Queen Maud's wardrobe
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EVENING DRESSES


These are three evening dresses worn by Queen Maud between 1907 and 1909. They are all made in the fashionable style of the time, known as 'Princess style', with the bodice and skirt cut in one piece.

On the left is a gown of rose pink silk, with lace embroidered in silk and metal thread, glass beads and diamanté. On the right is a dress of pale yellow silk, with an overdress of tulle embroidered with a variety of golden beads and sequins.

The ice-green silk dress in the centre was made by Laferrière, a leading name in Paris fashion between 1880 and 1910. It is embroidered in green and silver, and one side of the front drapes asymmetrically over the other. A photograph taken in 1909 shows Queen Maud wearing this dress.


 
Three evening gowns, 1907-9,
OK 6-1962, OK 13-1962, OK 4-1962
The National Museum of Art, Architecture and Design: Stiftelsen Kunstindustrimuseet i Oslo. Teigens Fotoatelier AS


By the 1920s, hemlines had shortened to just below the knee, even for formal evening dresses. This dress of black chiffon in the popular shift style shows that Queen Maud was following the latest fashions at the age of 58! It is embroidered with tassels of beads and sequins that would have danced and swirled with her every movement. It was probably worn at the annual dinner for Members of Parliament in Oslo in January 1927.   Evening dress, Blancquaert, c.1927, OK 210-1991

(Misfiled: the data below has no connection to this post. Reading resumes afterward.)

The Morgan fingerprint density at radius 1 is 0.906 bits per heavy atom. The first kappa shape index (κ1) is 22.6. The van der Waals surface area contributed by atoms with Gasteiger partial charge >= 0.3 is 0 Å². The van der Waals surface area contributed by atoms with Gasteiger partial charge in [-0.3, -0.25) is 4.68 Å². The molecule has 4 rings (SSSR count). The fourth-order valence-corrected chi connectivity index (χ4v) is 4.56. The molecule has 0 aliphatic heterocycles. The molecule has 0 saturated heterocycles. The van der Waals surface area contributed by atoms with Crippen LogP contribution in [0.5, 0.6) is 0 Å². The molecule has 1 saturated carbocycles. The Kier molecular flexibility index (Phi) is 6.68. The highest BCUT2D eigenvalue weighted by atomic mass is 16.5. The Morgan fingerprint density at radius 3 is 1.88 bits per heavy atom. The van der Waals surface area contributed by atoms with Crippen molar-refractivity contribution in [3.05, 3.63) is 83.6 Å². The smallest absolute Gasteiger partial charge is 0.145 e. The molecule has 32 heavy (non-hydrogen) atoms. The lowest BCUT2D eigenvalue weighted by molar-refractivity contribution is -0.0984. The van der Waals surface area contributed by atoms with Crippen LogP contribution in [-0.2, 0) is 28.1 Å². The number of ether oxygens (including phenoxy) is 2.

Evening dress, Blancquaert,
c.1927, OK 210-1991
The National Museum of Art, Architecture and Design: Stiftelsen Kunstindustrimuseet i Oslo. Teigens Fotoatelier AS

By the early 1930s, hemlines for evening dress were floor length again and waistlines had returned to their natural place. At the same time, fashion revived its interest in antique Grecian dress, with new interpretations of draped and pleated styles. This evening gown characterises the new classicism and suited Queen Maud's taste in dress.  
Evening dress, c.1932
Evening dress, c.1932, OK 33-1962
The National Museum of Art, Architecture and Design: Stiftelsen Kunstindustrimuseet i Oslo. Teigens Fotoatelier AS